Basel Committee upholds timeline for imposing liquidity rules‎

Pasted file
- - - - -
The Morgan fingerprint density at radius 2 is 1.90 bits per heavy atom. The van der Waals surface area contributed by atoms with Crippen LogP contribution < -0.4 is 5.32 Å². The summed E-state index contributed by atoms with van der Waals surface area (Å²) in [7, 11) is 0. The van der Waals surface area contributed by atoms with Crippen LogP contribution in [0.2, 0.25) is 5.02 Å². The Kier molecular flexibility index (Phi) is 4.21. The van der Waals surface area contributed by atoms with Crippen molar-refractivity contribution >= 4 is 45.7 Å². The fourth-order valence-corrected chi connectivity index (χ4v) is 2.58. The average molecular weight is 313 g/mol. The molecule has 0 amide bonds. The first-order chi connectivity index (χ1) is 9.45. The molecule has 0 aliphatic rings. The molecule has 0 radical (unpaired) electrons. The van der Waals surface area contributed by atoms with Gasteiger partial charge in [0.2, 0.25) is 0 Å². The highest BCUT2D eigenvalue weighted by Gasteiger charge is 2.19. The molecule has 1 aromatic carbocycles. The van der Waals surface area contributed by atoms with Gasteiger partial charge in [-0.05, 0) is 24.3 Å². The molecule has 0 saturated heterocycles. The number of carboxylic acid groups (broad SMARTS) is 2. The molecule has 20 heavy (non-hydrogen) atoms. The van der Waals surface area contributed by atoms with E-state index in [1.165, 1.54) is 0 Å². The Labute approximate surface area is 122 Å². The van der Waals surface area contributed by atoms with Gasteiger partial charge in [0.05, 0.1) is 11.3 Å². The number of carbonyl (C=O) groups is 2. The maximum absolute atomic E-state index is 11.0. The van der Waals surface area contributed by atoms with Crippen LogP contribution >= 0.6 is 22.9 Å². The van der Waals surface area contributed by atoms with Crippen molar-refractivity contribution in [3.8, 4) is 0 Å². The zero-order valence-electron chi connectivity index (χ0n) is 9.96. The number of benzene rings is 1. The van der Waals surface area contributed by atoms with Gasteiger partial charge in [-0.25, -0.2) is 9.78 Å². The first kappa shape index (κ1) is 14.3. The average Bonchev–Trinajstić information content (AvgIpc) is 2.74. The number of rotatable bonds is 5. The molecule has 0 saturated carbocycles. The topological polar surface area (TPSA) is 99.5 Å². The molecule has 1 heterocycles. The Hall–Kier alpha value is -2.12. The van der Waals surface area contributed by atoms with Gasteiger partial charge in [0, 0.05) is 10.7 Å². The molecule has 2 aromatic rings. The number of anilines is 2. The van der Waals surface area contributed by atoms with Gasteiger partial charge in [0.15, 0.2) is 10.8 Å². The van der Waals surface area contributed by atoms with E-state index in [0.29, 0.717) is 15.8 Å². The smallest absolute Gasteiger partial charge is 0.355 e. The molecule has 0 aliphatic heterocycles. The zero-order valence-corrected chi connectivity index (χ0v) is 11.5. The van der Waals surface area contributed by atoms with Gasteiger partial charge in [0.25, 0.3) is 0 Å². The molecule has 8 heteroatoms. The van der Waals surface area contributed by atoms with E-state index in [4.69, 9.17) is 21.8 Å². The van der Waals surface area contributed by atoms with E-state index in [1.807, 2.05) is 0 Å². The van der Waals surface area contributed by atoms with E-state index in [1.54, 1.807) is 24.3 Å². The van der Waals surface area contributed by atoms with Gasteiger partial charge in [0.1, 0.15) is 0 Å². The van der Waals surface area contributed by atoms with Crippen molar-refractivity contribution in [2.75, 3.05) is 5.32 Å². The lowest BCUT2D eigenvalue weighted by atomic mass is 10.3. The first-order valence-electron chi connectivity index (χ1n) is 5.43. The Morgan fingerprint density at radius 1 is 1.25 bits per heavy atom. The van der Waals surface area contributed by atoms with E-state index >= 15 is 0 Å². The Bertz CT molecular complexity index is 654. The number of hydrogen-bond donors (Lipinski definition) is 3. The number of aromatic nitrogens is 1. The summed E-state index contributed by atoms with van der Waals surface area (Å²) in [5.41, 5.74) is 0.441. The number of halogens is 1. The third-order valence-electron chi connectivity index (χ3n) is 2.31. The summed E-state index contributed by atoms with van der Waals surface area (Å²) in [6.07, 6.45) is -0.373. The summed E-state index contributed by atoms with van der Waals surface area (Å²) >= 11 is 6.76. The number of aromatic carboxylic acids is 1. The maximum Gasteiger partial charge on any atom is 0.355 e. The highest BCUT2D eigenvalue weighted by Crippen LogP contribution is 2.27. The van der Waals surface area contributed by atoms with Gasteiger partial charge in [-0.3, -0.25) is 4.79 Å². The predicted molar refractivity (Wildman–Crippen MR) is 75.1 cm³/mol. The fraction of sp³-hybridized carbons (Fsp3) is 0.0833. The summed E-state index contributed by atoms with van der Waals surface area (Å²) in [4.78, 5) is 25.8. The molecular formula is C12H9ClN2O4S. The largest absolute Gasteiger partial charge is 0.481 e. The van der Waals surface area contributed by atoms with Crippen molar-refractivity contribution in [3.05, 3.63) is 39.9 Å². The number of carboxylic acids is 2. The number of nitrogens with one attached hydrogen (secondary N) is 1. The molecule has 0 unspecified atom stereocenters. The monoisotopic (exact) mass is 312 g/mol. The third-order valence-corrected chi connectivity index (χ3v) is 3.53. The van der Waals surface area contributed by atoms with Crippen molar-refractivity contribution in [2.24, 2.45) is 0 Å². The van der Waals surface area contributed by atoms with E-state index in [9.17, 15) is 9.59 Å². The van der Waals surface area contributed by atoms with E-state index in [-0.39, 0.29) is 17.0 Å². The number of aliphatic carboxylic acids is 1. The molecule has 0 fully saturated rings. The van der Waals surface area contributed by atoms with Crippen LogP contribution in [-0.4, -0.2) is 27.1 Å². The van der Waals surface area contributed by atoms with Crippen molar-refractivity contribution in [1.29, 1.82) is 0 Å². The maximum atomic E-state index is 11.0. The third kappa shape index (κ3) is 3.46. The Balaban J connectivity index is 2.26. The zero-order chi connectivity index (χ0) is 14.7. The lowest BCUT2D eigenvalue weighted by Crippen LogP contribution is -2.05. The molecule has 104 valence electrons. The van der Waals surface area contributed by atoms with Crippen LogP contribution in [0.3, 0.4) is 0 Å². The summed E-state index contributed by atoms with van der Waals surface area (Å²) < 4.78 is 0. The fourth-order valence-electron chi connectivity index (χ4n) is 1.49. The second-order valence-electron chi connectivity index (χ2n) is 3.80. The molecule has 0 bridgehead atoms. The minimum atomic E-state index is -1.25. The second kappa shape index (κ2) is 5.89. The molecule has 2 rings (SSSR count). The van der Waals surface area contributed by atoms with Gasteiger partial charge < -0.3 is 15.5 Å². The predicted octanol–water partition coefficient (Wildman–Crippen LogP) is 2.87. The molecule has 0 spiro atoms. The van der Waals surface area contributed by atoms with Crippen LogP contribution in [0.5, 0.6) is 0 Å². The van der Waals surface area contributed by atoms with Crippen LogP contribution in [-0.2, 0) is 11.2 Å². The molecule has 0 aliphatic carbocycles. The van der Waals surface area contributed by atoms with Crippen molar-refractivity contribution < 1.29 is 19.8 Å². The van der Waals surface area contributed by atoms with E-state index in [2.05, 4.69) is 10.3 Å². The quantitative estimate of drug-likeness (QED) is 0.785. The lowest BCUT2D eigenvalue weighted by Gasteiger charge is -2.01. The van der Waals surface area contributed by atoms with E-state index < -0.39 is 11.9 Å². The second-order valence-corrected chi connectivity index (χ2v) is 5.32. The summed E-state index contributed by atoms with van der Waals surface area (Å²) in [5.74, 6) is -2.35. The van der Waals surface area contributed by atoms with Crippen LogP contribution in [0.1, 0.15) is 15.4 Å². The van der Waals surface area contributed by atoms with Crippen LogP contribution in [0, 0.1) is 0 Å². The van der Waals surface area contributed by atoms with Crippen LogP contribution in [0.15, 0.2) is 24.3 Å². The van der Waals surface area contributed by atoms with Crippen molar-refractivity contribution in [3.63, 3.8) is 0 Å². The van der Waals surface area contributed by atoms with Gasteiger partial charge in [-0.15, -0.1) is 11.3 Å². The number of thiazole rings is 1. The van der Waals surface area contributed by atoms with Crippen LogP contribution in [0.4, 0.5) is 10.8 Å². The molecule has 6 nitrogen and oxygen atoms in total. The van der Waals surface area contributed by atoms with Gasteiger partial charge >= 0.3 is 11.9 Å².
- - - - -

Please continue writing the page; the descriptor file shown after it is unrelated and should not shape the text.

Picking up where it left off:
Related news Facebook LinkedIn Twitter Bitcoin should face tough capital rules, Basel Committee says How should banks allocate capital for crypto? Keywords Banking industry,  Basel Capital AccordCompanies Basel Committee on Banking Supervision James Langton The regulators reiterated that the central principle underlying the proposed LCR is to ensure that banks have a stable funding structure, and a stock of high-quality liquid assets that should be available to meet its liquidity needs in times of stress. “Once the LCR has been implemented, its 100% threshold will be a minimum requirement in normal times. But during a period of stress, banks would be expected to use their pool of liquid assets, thereby temporarily falling below the minimum requirement,” they note, adding that they have asked the Basel Committee to clarify the LCR rules to state explicitly that liquid assets accumulated in normal times are intended to be used in times of stress. It has also been asked for additional guidance on the circumstances that would justify the use of these assets. The GHOS also reaffirmed its commitment to introduce the LCR as a minimum standard in 2015, and it expressed support for the Basel Committee’s plans to finalize key aspects of the LCR. It directed the committee to finalize, and subsequently publish its recommendations in these areas by the end of 2012. “The aim of the Liquidity Coverage Ratio is to ensure that banks, in normal times, have a sound funding structure and hold sufficient liquid assets such that central banks are asked to perform only as lenders of last resort and not as lenders of first resort. While the Liquidity Coverage Ratio may represent a significant challenge for some banks, the benefits of a strong liquidity regime outweigh the associated implementation costs,” said GHOS chairman, and governor of the Bank of England, Mervyn King On the subject of implementing the new Basel regime generally, the GHOS also endorsed the Basel Committee’s approach to monitoring and reviewing implementation. The Committee intends to monitor, on an ongoing basis, the status of countries’ adoption of the Basel rules. It will review the compliance of national rules and regulations with the international minimum standards in order to identify differences that could raise prudential concerns, or worries about ensuring a level playing field. It will also review the measurement of risk-weighted assets to ensure consistency across banks and jurisdictions. Each Basel Committee member country has committed to undergo a detailed peer review of its implementation of all components of the Basel regulatory framework. And, it plans to publish the results of those assessments. The initial peer reviews are to assess implementation in the European Union, Japan and the U.S., and they will start in the first quarter of 2012. “The focus on implementation represents a significant new direction for the Basel Committee. The level of scrutiny and transparency applied to the manner in which countries implement the rules the Committee has developed and agreed will help ensure full, timely and consistent implementation of the international minimum requirements,” said King. “Raising the resilience of the global banking system, restoring and maintaining market confidence in regulatory ratios, and providing a level playing field will only be achieved through full, timely and consistent implementation,” stressed Stefan Ingves, chairman of the Basel Committee and governor of the Swedish Riksbank. Global banking regulators met over the weekend to contemplate proposed new liquidity requirements for global banks, and mechanisms to ensure the new minimum standards imposed by the Basel III capital regime are adopted equally by local regulators. The oversight body of the Basel Committee on Banking Supervision, known as the Group of Governors and Heads of Supervision, met to discuss the committee’s proposals for imposing a liquidity coverage ratio (LCR) on banks, and its strategy for assessing implementation of the Basel regulatory framework. OSFI seeks to step up sector’s cyber resilience Share this article and your comments with peers on social media read more